19. That’s it! We handled all four cases of Tags that

    we’re interested in, so we’re done writing our parser. We can add a few convenience functions just for our sake: parse :: forall a. Parser a -> String -> Either ParseError a parse p s = runParser p s parseTags :: String -> Either ParseError (List Tag) parseTags s = parse tags s
  20. Testing

  21. Setup and Utility methods • I used purescript-unit-test here •

    Comes with ◦ runTest (for the whole thing) ◦ Suite (identify your suite) ◦ Test (define test cases) ◦ assert/fail • Need utilities for ◦ Testing my parser, taking a parser and input string ◦ Testing for tags to be created from snippet of HTML • Then need to throw everything at it testParser p s expected = case parse p s of Right x -> do assert "parsing worked:" $ x == expected Left e -> failure $ "parsing failed: " <> show e expectTags str exp = case parseTags str of Right x -> do assert "this should work" $ x == exp Left e -> do failure (show e)
  22. Parser tests main = runTest do suite "LenientHtmlParser" do test

    "tnode" $ testParser tnode "a b c " $ TNode "a b c" test "attribute" $ testParser attribute "abc=\"1223\"" $ Attribute (Name "abc") (Value "1223") test "empty attribute" $ testParser attribute "abc=\"\"" $ Attribute (Name "abc") (Value "") test "tag close" $ testParser tag "</crap>" $ TagClose (TagName "crap") test "tag single" $ testParser tag "<crap/>" $ TagSingle (TagName "crap") mempty test "tag open" $ testParser tag "<crap> " $ TagOpen (TagName "crap") mempty test "tag open with attr" $ testParser tag "<crap a=\"sdf\"> " $ TagOpen (TagName "crap") (pure (Attribute (Name "a") (Value "sdf")))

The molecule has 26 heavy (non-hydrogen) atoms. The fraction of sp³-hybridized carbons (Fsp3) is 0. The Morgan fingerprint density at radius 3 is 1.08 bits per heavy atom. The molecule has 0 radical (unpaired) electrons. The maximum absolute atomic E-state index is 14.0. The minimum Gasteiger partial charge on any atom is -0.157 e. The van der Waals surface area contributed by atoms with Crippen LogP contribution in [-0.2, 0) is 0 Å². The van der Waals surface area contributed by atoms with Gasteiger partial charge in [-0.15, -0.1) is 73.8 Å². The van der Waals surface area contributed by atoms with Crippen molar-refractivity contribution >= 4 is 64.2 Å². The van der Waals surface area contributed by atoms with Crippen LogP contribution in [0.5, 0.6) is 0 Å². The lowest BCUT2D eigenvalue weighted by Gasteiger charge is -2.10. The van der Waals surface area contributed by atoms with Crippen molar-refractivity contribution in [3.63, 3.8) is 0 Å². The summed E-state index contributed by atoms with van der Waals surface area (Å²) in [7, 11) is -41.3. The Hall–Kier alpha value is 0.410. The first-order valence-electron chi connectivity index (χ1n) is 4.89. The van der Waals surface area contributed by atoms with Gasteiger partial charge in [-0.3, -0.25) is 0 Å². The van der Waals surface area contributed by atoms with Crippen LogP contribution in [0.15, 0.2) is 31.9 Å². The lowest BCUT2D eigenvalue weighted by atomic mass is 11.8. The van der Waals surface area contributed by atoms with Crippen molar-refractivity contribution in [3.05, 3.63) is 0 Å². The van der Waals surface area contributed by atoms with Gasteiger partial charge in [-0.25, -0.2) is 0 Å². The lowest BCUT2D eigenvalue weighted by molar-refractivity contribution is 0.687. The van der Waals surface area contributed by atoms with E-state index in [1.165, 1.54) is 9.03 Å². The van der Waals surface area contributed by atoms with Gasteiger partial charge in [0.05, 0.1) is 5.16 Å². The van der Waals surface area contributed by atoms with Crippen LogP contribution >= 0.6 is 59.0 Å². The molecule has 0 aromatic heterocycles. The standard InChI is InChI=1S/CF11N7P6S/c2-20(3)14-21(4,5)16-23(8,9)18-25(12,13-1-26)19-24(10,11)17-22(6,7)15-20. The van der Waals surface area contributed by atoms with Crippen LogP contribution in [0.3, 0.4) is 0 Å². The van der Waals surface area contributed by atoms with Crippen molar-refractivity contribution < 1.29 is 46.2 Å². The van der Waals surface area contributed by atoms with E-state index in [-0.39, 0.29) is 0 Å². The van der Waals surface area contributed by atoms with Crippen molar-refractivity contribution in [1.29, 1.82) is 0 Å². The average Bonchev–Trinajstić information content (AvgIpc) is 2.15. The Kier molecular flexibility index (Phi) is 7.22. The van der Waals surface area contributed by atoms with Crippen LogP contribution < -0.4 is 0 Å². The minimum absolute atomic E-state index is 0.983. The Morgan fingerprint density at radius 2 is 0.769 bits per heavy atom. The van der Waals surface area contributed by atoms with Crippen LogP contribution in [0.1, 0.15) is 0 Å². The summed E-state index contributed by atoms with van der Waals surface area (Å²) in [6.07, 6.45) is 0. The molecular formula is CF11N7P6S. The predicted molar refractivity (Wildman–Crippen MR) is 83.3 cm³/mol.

23. HTML parsing “real world” test sample Basically, just sanity tests

    with fixtures e.g. testHtml = """ <!DOCTYPE html> <!-- whatever --> <table> <tr> <td>Trash</td> <td class="target"> <a href="http://mylink"> [悪因悪果] 今季のゴミ - 01 [140p].avi </a> </td> </tr> </table> """ test "parseTags" do expectTags testHtml expectedTestTags test "multiple comments" do expectTags testMultiCommentHtml expectedMultiCommentTestTags test "test fixtures/crap.html" do text <- readTextFile UTF8 "fixtures/crap.html" either (failure <<< show) (const success) (parseTags text)
  24. That’s it!

  25. Hopefully I’ve shown you that • Writing an HTML (or

    any format) parser in Purescript is fun • You don’t necessarily have to be an expert on FP crap to get started ◦ Functor, Applicative, Alternative, Monad, Monoid, Foldable, etc. were used here fairly transparently ◦ Why worry about abstract details when you know the concrete instantiation works? • Being able to model the right data structure in the beginning saves a whole lot of work ◦ E.g. what if our Tag type was just { type :: String, content :: { name :: String, attribute :: List String } }? This would allow us to display too many impossible states and be frustrating ▪ It’d be hard to work with ▪ And the compiler wouldn’t know hardly anything either • Repo here: https://github.com/justinwoo/purescript-lenient-html-parser Conclusions
  26. Fin Questions, comments?